Calibrating Jump Diffusion Models using Differential Evolution

Determining the correct parameter values to be used in a Jump-Diffusion model is not a trivial process (as outlined here).  In this blog post we will be using the biologically inspired differential evolution technique to calibrate a Jump-Diffusion model using simulated share price data.

The Jump Diffusion Transition Density

As discussed in a previous blog post, Jump-diffusion models are continuous-time stochastic processes.These models are used to reproduce stylized facts observed in asset price dynamics, such as the long tailed nature of return distributions. The Merton Jump-diffusion model's SDE is given as

dln(S_t) = \mu dt+ \sigma dW_t +dJ_t† . . . (1)

where \mu and \sigma are the constant drift and the diffusion volatility, and dJ_t is the jump processes. The jump process that we will be focusing on is the compound Poisson process. That is, dJ_t = d(\sum_{i=0}^{N_t}(Y_i-1)), where N_t is a Poisson process with constant rate \lambda and Y_i is the ith jump size. In this blog post we will assume that log(Y_i ) is normally distributed with constant mean \mu_j and constant variance \sigma_j^2.

The transition density, which will be used in calculating the likelihood function, of this jump diffusion model can be derived as follows:

Conditioning equation (1) on N(t) = n jumps, the increment of   \ln S(t) is N(\mu \tau+n\mu_j, \sigma^2 \tau+n\sigma_j^2) (that is, the increment has a normal distribution), where \tau is a time increment. It then follows that:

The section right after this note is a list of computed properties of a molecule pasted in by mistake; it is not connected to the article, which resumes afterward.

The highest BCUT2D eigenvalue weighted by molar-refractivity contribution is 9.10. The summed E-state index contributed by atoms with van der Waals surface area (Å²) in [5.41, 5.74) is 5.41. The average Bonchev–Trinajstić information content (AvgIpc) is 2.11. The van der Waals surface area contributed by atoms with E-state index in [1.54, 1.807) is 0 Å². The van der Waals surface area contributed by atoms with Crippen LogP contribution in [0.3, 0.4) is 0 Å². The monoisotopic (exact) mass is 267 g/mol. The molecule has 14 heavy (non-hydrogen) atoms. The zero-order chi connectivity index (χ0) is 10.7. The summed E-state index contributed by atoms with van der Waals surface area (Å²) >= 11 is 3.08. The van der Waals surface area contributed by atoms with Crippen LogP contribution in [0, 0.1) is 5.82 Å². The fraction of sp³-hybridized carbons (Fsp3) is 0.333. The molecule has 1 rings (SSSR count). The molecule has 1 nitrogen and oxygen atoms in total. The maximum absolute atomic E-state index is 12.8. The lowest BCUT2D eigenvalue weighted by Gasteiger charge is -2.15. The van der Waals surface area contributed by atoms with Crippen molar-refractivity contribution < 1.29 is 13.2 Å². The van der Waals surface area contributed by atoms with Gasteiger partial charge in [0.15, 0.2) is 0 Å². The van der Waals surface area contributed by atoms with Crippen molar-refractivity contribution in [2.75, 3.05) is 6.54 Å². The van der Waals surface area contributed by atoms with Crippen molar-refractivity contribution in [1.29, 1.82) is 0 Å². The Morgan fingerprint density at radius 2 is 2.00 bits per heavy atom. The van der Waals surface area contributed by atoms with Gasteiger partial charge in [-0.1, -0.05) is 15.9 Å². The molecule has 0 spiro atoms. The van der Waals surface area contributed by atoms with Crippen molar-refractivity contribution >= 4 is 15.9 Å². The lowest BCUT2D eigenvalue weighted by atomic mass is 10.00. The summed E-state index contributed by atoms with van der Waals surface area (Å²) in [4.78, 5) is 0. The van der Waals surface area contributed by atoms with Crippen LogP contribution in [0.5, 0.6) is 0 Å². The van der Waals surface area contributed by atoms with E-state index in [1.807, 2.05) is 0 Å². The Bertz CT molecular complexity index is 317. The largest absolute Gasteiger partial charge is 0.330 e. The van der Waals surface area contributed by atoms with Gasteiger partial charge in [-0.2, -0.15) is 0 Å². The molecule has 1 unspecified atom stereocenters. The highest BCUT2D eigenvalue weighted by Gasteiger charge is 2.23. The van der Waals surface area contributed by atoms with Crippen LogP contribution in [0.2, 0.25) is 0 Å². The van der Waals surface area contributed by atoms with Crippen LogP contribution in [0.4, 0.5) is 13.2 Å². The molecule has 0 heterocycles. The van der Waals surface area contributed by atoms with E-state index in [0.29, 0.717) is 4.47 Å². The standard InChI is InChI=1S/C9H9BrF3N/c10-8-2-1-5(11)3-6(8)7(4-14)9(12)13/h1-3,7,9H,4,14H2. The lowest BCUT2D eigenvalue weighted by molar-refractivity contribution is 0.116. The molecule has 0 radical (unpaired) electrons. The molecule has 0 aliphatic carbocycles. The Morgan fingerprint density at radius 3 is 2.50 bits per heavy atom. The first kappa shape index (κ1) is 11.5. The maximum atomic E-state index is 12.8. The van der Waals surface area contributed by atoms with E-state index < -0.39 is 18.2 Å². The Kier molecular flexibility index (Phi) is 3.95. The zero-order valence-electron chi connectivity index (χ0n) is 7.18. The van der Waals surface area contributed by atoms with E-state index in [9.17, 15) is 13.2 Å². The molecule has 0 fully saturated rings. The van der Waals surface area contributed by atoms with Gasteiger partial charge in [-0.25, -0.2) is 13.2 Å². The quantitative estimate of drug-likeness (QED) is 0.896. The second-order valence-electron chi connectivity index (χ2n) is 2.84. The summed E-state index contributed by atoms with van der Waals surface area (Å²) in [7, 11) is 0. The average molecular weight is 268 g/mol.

P(\ln(S(t+\tau)/S(t)=x |N(t)=n) = \frac{\phi \left( \frac{x-(\mu \tau+n \mu_j)}{\sqrt{\sigma^2\tau + n\sigma_j^2}}\right)}{\sqrt{\sigma^2\tau + n\sigma_j^2}}

thus the transition density is given as

P(\ln(S(t+\tau)/S(t)=x ,N(t)) = \sum_{n=0}^{\infty} \frac{\phi \left( \frac{x-(\mu \tau+n \mu_j)}{\sqrt{\sigma^2\tau + n\sigma_j^2}}\right)}{\sqrt{\sigma^2\tau + n\sigma_j^2}} ....(2)

where \phi(w) is the standard normal distribution evaluated at w.

The Likelihood function , which is to be maximized to find the parameters of the model, for this Jump-diffusion model is than given as :

L(\mu,\sigma,\lambda,\mu_j,\sigma_j|X)= \large\prod_{i=1}^{m} \sum_{n=0}^{\infty} \frac{\phi \left( \frac{x_i-(\mu \tau+n \mu_j)}{\sqrt{\sigma^2\tau + n\sigma_j^2}}\right)}{\sqrt{\sigma^2\tau + n\sigma_j^2}} ....(3)

where X is the vector of observations and m is the total number of observations. Note that since equation (3) involves an infinite sum, we cut it of at 10  in this blog post. The code, written in R, for the negative log-likelihood function is given below:

Equation (2) shows that the transition density of the Jump-diffusion model is an infinite, possibly unbounded, mixture of normal distributions. This then implies that the distribution is multi-modal. This makes equation (3) ideal for optimizing using Differential Evolution.

Differential Evolution